You need to protect yourself against these cyber criminals. And the only weapons you need are information and common sense.

As our world morphs into something very different, criminals who earn their money through fraud have adapted with it. They have always used people’s emotions against to them.

They see our common fear of a new virus as new content for their spiel. You might be worried, a bit confused, uncertain of where to get the right information, scared of getting ill, fearful for your friends’ and family’s health, concerned about your income and generally struggling with our collective state of being.

To those who have no qualms making a living from manipulating people’s fears and hopes, this is a great opportunity. Disgusting as that is to most of us, this is exactly the sort of situation that helps scammers to flourish. You have to be on your guard.

How are criminals using the coronavirus pandemic to steal people’s money and identity?

There are a number of scams that pretend they are from official government bodies, including HMRC, local councils and the police.

Here are some examples:

  • Scam email claiming to be from HMRC and “in cooperation with National Insurance and National Health Services”, offering a special tax rebate to help people through the pandemic.


  • A text message that hackers placed in the same thread as the real GOV.UK coronavirus alert message which says: “It has come to our attention that you have been out of the house more than once. Due to this irresponsible behaviour, we are issuing you with a formal warning and £250 fine. If this continues, the fine could increase to a maximum of £5000 and/or arrest. Payment will be taken automatically out of your account.” There is then a linked phone number to call “for any enquiries or to appeal”. There are variations of this, some saying that they have tracked your phone.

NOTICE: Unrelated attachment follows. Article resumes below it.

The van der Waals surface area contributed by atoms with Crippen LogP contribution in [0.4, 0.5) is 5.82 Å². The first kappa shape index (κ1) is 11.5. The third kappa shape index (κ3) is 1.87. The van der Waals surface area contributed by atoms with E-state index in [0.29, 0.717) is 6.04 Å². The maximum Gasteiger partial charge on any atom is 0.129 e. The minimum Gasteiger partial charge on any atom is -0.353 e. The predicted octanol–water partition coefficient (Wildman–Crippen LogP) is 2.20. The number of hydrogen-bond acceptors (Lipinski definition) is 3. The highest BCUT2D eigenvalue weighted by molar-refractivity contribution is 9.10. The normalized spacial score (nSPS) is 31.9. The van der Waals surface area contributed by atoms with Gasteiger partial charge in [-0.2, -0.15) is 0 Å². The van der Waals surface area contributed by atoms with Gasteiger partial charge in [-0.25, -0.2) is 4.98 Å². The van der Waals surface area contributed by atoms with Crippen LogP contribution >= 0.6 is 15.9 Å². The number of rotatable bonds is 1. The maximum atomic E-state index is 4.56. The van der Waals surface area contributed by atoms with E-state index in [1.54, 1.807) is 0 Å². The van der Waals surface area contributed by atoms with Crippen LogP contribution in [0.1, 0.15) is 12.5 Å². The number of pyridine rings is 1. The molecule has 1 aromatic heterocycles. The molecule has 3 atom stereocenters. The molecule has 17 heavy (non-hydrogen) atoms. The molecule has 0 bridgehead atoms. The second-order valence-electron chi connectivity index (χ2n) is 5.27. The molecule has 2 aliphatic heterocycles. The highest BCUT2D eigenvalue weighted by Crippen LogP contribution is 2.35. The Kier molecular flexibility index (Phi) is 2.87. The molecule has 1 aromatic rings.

• Another text message, this time supposedly from HMRC offering a one off £258 goodwill payment “as part of the NHS promise to battle the Cov-19 virus.” All you have to do is click on the link. There are several versions of this one, with different wording and amounts.


  • As schools closed, families receiving free school meals were targeted with an email saying: “As schools will be closing, if you’re entitled to free school meals, please send your bank details and we’ll make sure you’re supported.”


  • Online and people going door-to-door claiming to have Covid-19 vaccines for sale. They don’t. There isn’t one, yet.


  • Very dangerous, also going door-to-door, people claiming to be healthcare workers doing mass testing for the coronavirus in order to gain access to people’s homes. They particularly target older and more vulnerable sections of the community.

But how do they get my money and details?

These scams are designed so you give the criminals your details voluntarily. For example, you’re worried about how you can afford to feed your kids without free school meals, help arrives in your inbox, you send them your bank details while you’re doing three other things at the same time and, well, that’s all they need. With surprisingly few details, they can access your bank, or simply buy things using your details.